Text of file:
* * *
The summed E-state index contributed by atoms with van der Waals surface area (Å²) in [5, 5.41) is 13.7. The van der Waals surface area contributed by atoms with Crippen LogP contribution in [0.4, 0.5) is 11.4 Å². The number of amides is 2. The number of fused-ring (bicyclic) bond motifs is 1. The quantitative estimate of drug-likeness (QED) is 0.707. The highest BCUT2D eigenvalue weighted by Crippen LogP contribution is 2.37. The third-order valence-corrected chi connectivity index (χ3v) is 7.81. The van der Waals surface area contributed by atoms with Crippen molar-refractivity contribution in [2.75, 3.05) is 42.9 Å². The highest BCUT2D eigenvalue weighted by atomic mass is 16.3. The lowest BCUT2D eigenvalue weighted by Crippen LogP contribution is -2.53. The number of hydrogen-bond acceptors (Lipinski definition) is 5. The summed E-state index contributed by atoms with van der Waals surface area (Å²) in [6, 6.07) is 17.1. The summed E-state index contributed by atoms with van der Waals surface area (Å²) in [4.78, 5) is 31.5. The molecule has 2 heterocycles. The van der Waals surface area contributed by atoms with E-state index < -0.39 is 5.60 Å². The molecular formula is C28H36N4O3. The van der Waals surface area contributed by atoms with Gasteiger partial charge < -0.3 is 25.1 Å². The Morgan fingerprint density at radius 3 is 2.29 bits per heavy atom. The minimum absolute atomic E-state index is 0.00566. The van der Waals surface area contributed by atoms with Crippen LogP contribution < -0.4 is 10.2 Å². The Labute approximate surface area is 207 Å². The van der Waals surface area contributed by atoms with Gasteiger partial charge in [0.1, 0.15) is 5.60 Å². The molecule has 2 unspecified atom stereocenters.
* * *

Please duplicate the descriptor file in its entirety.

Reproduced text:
The summed E-state index contributed by atoms with van der Waals surface area (Å²) in [5, 5.41) is 13.7. The van der Waals surface area contributed by atoms with Crippen LogP contribution in [0.4, 0.5) is 11.4 Å². The number of amides is 2. The number of fused-ring (bicyclic) bond motifs is 1. The quantitative estimate of drug-likeness (QED) is 0.707. The highest BCUT2D eigenvalue weighted by Crippen LogP contribution is 2.37. The third-order valence-corrected chi connectivity index (χ3v) is 7.81. The van der Waals surface area contributed by atoms with Crippen molar-refractivity contribution in [2.75, 3.05) is 42.9 Å². The highest BCUT2D eigenvalue weighted by atomic mass is 16.3. The lowest BCUT2D eigenvalue weighted by Crippen LogP contribution is -2.53. The number of hydrogen-bond acceptors (Lipinski definition) is 5. The summed E-state index contributed by atoms with van der Waals surface area (Å²) in [6, 6.07) is 17.1. The summed E-state index contributed by atoms with van der Waals surface area (Å²) in [4.78, 5) is 31.5. The molecule has 2 heterocycles. The van der Waals surface area contributed by atoms with E-state index < -0.39 is 5.60 Å². The molecular formula is C28H36N4O3. The van der Waals surface area contributed by atoms with Gasteiger partial charge < -0.3 is 25.1 Å². The Morgan fingerprint density at radius 3 is 2.29 bits per heavy atom. The minimum absolute atomic E-state index is 0.00566. The van der Waals surface area contributed by atoms with Crippen LogP contribution < -0.4 is 10.2 Å². The Labute approximate surface area is 207 Å². The van der Waals surface area contributed by atoms with Gasteiger partial charge in [0.1, 0.15) is 5.60 Å². The molecule has 2 unspecified atom stereocenters.